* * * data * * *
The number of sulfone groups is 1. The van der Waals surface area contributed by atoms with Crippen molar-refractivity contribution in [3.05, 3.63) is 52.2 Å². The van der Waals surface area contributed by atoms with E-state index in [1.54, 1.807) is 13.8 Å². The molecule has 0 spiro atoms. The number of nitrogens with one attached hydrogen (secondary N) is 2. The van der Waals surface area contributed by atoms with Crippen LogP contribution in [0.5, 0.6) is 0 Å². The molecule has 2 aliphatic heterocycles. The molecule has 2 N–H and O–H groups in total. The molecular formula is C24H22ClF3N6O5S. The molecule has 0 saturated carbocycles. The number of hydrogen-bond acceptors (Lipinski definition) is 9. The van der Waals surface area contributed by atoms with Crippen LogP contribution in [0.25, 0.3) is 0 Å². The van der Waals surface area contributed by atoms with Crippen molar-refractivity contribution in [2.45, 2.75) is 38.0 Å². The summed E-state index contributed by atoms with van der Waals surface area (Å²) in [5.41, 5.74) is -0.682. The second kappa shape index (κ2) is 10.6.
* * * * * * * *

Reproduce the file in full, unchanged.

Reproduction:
The number of sulfone groups is 1. The van der Waals surface area contributed by atoms with Crippen molar-refractivity contribution in [3.05, 3.63) is 52.2 Å². The van der Waals surface area contributed by atoms with E-state index in [1.54, 1.807) is 13.8 Å². The molecule has 0 spiro atoms. The number of nitrogens with one attached hydrogen (secondary N) is 2. The van der Waals surface area contributed by atoms with Crippen LogP contribution in [0.5, 0.6) is 0 Å². The molecule has 2 aliphatic heterocycles. The molecule has 2 N–H and O–H groups in total. The molecular formula is C24H22ClF3N6O5S. The molecule has 0 saturated carbocycles. The number of hydrogen-bond acceptors (Lipinski definition) is 9. The van der Waals surface area contributed by atoms with Crippen LogP contribution in [0.25, 0.3) is 0 Å². The van der Waals surface area contributed by atoms with Crippen molar-refractivity contribution in [2.45, 2.75) is 38.0 Å². The summed E-state index contributed by atoms with van der Waals surface area (Å²) in [5.41, 5.74) is -0.682. The second kappa shape index (κ2) is 10.6.